What's brewing: Gorkha Janmukti Morcha may raise statehood demand again
- Gorkha Janmukti Morcha supremo Bimal Gurung threatens to resurrect statehood
- BJP MP SS Ahluwalia was present at an GJM election rally with Gurung on Saturday
Cause and effect
- A return to the Gorkhaland demand may put BJP in a spot in West Bengal
- GJM may be trying to deflect attention from allegations of corruption
- More in the story
Militant agitation for a separate Gorkhaland state may restart this winter, going by Gorkhaland Janmukti Morcha (GJM) supremo Bimal Gurung's threats. And this time the agitation may spill over from the hills of West Bengal to the national Capital, he says.
That wouldn't exactly be music to the ears of Bharatiya Janata Party's (BJP). West Bengal is scheduled to elect a new Assembly next year and the party really wants to notch up a good tally there and replace the CPM as the main opposition.
If GJM's movement gains momentum, however, it will have to evaluate its support for Gorkhaland, a separate state being demanded by several people in the Darjeeling hills and the Gorkhas of the Dooars foothills in the northern part of the state. There is stiff opposition to the idea in other parts of the state.
"The Chief Minister of West Bengal is forcing us to return to the demand for statehood. She is creating division among Gorkhas in the hills, sending a clear message that without fresh agitation Gorkhaland will remain a dream," Gurung said at a rally for the Siliguri municipal election on Saturday.
Saturday's meeting was attended by the BJP's SS Ahluwalia, who represents Darjeeling in Parliament. Slogans of "Jai Gorkha" and "We demand Gorkhaland" were raised in front of him. Ahluwalia, though, skirted the issue, stressing instead on inclusion of some regions of Tarai and Dooars in the GTA, a major bone of contention between GJM and the state.
The BJP has won the Darjeeling seat in two parliamentary polls - 2009 and 2014 - with support from Morcha. There has been a tacit understanding that the party would support the statehood demand.
Of late, relations between the Morcha and Kolkata have been strained. The GJM claims that the state government regularly interferes with the functioning of Gorkhaland Territorial Administration (GTA). The semi-autonomous body was created by Mamata Banerjee's government in 2011 for development of the hills.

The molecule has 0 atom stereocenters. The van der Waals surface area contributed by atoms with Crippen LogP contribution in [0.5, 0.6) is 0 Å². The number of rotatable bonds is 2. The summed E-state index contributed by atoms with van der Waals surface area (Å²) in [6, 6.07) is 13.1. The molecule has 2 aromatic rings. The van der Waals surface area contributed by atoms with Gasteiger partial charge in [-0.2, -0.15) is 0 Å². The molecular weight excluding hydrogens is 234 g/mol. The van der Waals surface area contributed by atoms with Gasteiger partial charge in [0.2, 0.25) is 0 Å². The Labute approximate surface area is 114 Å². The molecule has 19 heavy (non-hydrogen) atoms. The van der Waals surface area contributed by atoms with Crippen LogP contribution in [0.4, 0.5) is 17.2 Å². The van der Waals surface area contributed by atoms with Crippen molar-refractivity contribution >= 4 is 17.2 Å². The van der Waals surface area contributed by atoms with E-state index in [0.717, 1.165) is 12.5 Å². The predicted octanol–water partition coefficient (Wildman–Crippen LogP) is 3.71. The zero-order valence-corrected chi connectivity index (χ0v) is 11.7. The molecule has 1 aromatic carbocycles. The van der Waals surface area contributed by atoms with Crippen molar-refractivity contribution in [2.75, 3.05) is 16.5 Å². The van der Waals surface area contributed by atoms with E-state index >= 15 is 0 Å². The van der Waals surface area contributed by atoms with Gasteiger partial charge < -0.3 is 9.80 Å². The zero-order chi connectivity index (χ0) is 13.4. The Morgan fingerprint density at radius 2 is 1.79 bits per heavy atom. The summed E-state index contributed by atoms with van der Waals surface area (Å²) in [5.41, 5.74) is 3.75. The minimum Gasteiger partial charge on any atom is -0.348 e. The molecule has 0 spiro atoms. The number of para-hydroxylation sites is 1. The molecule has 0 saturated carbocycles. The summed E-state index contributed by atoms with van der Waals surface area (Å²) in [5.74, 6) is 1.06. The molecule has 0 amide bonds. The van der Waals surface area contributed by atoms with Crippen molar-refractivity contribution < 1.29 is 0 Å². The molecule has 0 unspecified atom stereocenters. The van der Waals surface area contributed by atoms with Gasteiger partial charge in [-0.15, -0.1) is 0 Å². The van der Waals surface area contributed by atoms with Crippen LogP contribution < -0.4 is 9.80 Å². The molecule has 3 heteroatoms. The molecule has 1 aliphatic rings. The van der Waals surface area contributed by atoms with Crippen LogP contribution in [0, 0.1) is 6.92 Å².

Threats of resurrecting the statehood question is not new. The Morcha itself is not as united as it used to be - two of GJM's three MLAs left the party last month, accusing Gurung of dictatorship. There have also been allegations of corruption by Morcha leaders. These may force Gurung to return to militancy to re-energise party workers.
Ties between Morcha and Mamata Banerjee were good in the initial days of the GTA. Then the Trinamool Congress started to make inroads in the hills by forming independent development boards for Tamang, Lepcha and other non-Gorkha communities in the region, which soured the party's relation with the Morcha.
Mamata's identity politics in the hills also bore fruit and many activists supporters left the Morcha to join Trinamool last year. Bypassing the GTA and Morcha, forming such boards, has incensed Gurung. On Saturday, he said sarcastically : "If non-left Gorkha communities in the hills can get their own development boards, why can't people in the plains of Siliguri get one? Tribals and Muslims here should demand the same from the Chief Minister."
Gurung asked his three MLAs to resign from the Assembly last month to highlight the state's interference with the GTA and Mamata's 'divisive' politics. But Harka Bahadur Chhetri, a prominent Morcha leader from the Kalimpong region, defied the diktat, leaving the party itself. Chhetri said he would work for his constituency as an independent MLA.
Trilok Dewan, another MLA and the former chief secretary of Andhra Pradesh, left both the party and his seat on 21 September, accusing Gurung of not consulting him though he was the GJM boss's chief political advisor.
The West Bengal government provided security to both the leaders, fearing a backlash from Morcha workers. Panchayat Minister Subrata Mukherjee also said if the leaders wished, they could join Trinamool.
Two of Morcha's three MLAs have quit the party last month
Chhetri made some damning accusations against the Morcha leadership on 24 September after returning from Kolkata: "Since the very beginning, there has been corruption worth crores related to the GTA. I wanted a probe into irregularities,"
He said raising the Gorkhaland issue to whip up public sentiment has become a habit. "If anyone should resign on the Gorkhaland issue, it's not us but the BJP MP who has reneged on his promises."
There is a sense of deja vu. In the late '80s, Gorkhaland National Liberation Front (GNLF) supremo Subhash Ghising first raised the statehood demand. Violent agitation left 1,200 people dead.
The then Left Front government conceded to this and formed the semi-autonomous Darjeeling Gorkha Hill Council in 1988. Soon allegation of corruption and irregularities against the council and its members gave rise to a new leadership within the GNLF.
In 2007, former GNLF leader Bimal Gurung formed Gorkha Janmukti Morcha and started a fresh agitation to demand Gorkhaland, resulting in the formation of the GTA in 2011. Will history repeat itself next year?